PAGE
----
The battery that loses charge has been checked and said to be in good shape. I’m planning to get it rechecked. The other battery holds charge very well. The batteries are hooked up in parallel. If one battery holds charge and the other doesn’t, shouldn’t that limit the places to look for a short in an electrical line or device?
One battery is losing its charge to the other.
You need a battery isolator like this one:
(Hope that link works, if not, just go to JCWhitney.com and search for “isolator”.
What kind of truck? If they are hooked up parallel to each other, then there could be a problem with the cable connections on both batteries. I’d clean the terminals, and consider replacing them if caked with corrosion. Corrosion on either battery will prevent the batteries from charging and discharging evenly, as this set-up is most likely designed to do.
Did you check the other battery? If the other one’s bad it can drain the good battery.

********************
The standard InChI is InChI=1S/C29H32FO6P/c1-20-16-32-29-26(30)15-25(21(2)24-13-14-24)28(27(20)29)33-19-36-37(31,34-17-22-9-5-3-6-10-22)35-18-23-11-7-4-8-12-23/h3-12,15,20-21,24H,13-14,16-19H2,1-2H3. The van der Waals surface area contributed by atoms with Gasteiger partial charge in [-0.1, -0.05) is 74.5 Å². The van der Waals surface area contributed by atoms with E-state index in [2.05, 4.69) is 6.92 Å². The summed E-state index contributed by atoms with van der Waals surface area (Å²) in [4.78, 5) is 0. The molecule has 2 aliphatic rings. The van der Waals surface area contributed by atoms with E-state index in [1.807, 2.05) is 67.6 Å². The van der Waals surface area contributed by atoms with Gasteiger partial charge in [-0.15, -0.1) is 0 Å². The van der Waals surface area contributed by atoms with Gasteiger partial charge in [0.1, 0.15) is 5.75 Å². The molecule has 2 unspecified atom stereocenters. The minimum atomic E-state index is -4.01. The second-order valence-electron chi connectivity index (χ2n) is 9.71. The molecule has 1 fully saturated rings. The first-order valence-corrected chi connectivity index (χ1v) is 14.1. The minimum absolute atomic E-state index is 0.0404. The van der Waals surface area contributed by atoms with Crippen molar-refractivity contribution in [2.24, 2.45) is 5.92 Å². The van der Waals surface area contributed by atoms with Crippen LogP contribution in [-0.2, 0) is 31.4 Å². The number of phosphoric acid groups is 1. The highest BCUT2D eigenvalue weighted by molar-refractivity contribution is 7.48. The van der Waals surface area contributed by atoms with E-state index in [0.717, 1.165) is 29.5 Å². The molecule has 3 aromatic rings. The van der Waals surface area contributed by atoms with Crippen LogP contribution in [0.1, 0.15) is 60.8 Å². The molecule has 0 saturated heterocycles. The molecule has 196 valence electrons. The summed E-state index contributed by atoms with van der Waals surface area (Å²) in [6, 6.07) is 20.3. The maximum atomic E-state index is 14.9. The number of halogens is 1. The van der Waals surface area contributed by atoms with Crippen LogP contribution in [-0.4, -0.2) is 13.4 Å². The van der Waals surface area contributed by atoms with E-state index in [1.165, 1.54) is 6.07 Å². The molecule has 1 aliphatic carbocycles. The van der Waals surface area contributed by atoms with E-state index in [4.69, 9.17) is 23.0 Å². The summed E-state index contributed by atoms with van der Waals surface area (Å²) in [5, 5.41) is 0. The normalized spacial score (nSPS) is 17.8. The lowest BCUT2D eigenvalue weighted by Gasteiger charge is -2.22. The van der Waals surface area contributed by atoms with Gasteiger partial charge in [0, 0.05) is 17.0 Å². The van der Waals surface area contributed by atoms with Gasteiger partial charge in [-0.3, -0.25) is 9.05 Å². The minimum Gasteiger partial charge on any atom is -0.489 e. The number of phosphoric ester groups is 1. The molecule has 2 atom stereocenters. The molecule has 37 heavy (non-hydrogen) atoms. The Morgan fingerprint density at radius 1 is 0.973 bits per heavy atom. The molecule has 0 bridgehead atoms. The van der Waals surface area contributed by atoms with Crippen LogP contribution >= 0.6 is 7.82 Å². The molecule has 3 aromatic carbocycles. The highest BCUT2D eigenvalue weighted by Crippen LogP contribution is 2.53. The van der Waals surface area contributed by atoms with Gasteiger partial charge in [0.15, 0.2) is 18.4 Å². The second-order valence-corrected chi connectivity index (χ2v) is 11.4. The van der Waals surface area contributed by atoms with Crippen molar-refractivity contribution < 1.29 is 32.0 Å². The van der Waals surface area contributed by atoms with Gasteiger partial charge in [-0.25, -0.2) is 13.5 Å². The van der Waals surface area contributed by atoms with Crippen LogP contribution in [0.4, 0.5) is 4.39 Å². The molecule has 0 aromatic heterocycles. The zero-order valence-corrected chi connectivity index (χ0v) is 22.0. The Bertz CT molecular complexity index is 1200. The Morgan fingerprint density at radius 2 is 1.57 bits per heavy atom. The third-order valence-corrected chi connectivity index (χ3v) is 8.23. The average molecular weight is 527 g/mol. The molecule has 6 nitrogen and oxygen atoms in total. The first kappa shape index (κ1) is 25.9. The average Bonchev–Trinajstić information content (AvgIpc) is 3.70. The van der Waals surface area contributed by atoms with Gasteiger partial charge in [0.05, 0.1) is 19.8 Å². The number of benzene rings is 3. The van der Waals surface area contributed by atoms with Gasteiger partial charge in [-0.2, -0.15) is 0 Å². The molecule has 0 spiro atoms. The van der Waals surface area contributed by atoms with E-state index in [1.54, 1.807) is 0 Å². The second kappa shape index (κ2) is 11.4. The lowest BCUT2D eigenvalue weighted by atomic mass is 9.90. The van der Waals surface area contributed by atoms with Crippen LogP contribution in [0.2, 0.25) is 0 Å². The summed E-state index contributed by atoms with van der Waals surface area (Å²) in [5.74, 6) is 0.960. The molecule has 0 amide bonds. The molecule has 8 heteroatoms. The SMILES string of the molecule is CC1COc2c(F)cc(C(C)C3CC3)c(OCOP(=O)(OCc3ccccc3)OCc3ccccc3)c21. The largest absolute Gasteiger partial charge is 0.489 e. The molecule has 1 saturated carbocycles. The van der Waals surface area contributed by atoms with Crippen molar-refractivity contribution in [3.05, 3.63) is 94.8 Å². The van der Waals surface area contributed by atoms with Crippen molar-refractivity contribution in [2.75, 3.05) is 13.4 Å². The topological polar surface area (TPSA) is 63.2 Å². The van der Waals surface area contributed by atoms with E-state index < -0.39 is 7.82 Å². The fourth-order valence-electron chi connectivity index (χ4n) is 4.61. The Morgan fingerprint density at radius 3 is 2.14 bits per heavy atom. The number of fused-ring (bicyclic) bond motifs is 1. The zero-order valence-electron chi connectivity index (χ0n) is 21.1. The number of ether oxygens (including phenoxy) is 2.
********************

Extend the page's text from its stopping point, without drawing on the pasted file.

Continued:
The easy way to check if it’s a problem with the batteries themselves or something on your rig would be to switch the batteries and see if the problem moves with the battery or not.
It’s a 95 Chevy Silverado 3/4 ton 4 x 4. There is no corrosion–recently cleaned… Thanks.
Good idea on switching places with the batteries. I’ll try it. thanks.
This is the 3rd time I’ve tried a response–the first two didn’t show up. Anyway, I’ll have the system checked. If there is an isolator I suppose it could be defective also? thanks
Okay, if it’s a newer factory setup, isolation is probably either controlled through a solenoid or a diode pack (which is essentially what an isolator is). Either way, the JCWhitney link that I posted isn’t going to help much. BUT, hopefully it won’t be an expensive fix with parts designed for the factory system. GreasyJack’s idea of switching the batteries is a good one.